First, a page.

There is a lot of misinformation out there. You actually need very little to set up a Montessori home. Our number one advice when consulting with new families is skip the bloggers peddling affiliate links and Pinterest. Montessori at home is about honouring and respecting the child. Can your child make their own food? Can they get their own clothes out of the closet? Do they have access to water or do you have to get them a drink?
Most importantly, how do you speak to your children and the other members of your family? If you have a cube shelf full of pretty trays, but yell at your kids or your partner, you aren’t doing Montessori.
Bonus question – I see you use a tipi in the bedroom to provide a cosy place to rest. What is your view of appreciation vs appropriation?
Tipis are stereotypically and incorrectly only associated with all native peoples of North America. It is only the Plains tribes that use this building style in North America. There are many other indigenous peoples that used this portable tent in both Europe and Asia. Both my husband and I have Arctic European heritage so I guess I could honestly say that the tipi we have, is displaying our own culture. Or simply as you say it’s a comfortable little rest area.
Honestly though I feel the whole subject is one big grey area. Living in a very young part of the world (Canada is only celebrating 150 years as a nation and our part where we live is even younger) we are submersed every day in Coastal First Nations culture. Our own community has a a population majority of Coastal Salish First Nation peoples and our boys experience all that amazing culture first hand. In our public schools, First Nations specific curriculum is mandatorily taught as part of the Truth and Reconciliation Board recommendations.
We absolutely don’t condone culture appropriation as a means of financial gain through the selling of products either for big business or small businesses. However many homes and businesses here (most actually) have First Nations Art in them. We attend community First Nations cultural festivals. Is that appreciation or appropriation? Such a grey area.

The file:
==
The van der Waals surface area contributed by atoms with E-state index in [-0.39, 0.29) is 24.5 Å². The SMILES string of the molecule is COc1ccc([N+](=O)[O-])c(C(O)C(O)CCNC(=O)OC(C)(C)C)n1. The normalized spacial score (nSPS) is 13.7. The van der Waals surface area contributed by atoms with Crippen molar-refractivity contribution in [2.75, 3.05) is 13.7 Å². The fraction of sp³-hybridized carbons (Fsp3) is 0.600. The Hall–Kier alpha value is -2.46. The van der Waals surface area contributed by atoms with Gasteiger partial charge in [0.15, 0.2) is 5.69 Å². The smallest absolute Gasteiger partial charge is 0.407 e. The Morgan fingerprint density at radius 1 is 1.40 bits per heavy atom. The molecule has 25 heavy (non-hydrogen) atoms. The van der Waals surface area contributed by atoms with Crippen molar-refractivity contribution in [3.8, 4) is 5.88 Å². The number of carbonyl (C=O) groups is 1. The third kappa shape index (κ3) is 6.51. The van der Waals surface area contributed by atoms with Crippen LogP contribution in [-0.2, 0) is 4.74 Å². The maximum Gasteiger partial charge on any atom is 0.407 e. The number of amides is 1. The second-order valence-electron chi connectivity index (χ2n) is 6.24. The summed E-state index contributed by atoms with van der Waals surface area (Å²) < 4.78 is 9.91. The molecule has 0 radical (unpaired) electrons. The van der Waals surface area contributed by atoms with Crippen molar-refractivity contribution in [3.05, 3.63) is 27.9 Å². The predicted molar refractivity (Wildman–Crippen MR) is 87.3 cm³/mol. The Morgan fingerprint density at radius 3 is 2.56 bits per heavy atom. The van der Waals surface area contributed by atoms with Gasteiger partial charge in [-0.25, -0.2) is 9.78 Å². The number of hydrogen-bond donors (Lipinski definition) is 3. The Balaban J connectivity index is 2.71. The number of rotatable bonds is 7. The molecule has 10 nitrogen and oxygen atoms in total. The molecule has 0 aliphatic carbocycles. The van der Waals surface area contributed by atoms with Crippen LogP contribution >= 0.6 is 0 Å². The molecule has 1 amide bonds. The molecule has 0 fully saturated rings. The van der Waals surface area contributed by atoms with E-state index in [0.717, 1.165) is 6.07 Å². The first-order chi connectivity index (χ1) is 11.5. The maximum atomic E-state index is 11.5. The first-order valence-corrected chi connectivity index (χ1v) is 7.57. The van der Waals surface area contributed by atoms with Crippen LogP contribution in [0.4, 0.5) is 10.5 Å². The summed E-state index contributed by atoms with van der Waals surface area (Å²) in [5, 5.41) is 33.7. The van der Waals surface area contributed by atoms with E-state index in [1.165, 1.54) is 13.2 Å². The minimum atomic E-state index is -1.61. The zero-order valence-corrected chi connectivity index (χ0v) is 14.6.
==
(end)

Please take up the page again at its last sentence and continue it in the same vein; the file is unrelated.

From a Montessori perspective we look at it in this way. As Quentin is still in the First Plane (but transitioning) our focus has been on cultural exposure (in a very limited and concrete way) as part of our Peace Education lessons not only at home but at my school. This includes the local culture as I have discussed above, a broad culture examination of our closest friends that live in other places in the world (Australia, Europe and Africa) and finally our own family heritage.
Thank you so much Beth for welcoming us into your home. As you can see Beth has a very thoughtful approach to Montessori in their daily life and peace education. She is also open to continue the conversation, particularly about cultural sensitivity.
Beth shares relevant Montessori and paediatric social neurological research articles from around the world on her Facebook page here. Her Pinterest page here is where she posts all of their authentic Montessori at home ideas, as well as classroom samples, book selections and ideas for healthy, waste free/eco-friendly school lunches.
If you enjoyed this home tour, you can find more here:
* mid-west of the US
And I’ll be back soon with more of the summer of Montessori home tours very soon. Watch this space…